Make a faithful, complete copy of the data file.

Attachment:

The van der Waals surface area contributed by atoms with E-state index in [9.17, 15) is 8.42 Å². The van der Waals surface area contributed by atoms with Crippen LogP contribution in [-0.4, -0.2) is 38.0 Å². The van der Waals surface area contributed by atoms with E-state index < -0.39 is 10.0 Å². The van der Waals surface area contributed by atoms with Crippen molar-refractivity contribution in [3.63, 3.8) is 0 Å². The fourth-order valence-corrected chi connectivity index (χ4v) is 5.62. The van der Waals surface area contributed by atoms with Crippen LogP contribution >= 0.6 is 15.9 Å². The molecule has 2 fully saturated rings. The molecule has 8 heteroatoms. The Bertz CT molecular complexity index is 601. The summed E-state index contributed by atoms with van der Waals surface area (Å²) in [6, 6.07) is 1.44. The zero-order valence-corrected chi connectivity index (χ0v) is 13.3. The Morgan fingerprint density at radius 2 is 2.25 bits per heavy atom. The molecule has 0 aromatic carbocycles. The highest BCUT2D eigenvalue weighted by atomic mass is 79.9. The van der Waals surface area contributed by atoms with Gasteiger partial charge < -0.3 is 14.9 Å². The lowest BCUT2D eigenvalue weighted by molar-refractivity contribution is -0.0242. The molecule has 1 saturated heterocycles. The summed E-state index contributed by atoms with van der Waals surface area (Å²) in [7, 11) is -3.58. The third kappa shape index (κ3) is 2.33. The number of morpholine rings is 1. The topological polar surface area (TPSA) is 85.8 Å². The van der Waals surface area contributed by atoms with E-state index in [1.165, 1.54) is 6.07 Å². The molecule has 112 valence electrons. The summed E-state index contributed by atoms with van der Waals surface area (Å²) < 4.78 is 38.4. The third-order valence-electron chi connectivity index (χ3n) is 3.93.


The van der Waals surface area contributed by atoms with E-state index in [9.17, 15) is 8.42 Å². The van der Waals surface area contributed by atoms with Crippen LogP contribution in [-0.4, -0.2) is 38.0 Å². The van der Waals surface area contributed by atoms with E-state index < -0.39 is 10.0 Å². The van der Waals surface area contributed by atoms with Crippen molar-refractivity contribution in [3.63, 3.8) is 0 Å². The fourth-order valence-corrected chi connectivity index (χ4v) is 5.62. The van der Waals surface area contributed by atoms with Crippen LogP contribution >= 0.6 is 15.9 Å². The molecule has 2 fully saturated rings. The molecule has 8 heteroatoms. The Bertz CT molecular complexity index is 601. The summed E-state index contributed by atoms with van der Waals surface area (Å²) in [6, 6.07) is 1.44. The zero-order valence-corrected chi connectivity index (χ0v) is 13.3. The Morgan fingerprint density at radius 2 is 2.25 bits per heavy atom. The molecule has 0 aromatic carbocycles. The highest BCUT2D eigenvalue weighted by atomic mass is 79.9. The van der Waals surface area contributed by atoms with Gasteiger partial charge < -0.3 is 14.9 Å². The lowest BCUT2D eigenvalue weighted by molar-refractivity contribution is -0.0242. The molecule has 1 saturated heterocycles. The summed E-state index contributed by atoms with van der Waals surface area (Å²) in [7, 11) is -3.58. The third kappa shape index (κ3) is 2.33. The number of morpholine rings is 1. The topological polar surface area (TPSA) is 85.8 Å². The van der Waals surface area contributed by atoms with E-state index in [1.165, 1.54) is 6.07 Å². The molecule has 112 valence electrons. The summed E-state index contributed by atoms with van der Waals surface area (Å²) < 4.78 is 38.4. The third-order valence-electron chi connectivity index (χ3n) is 3.93.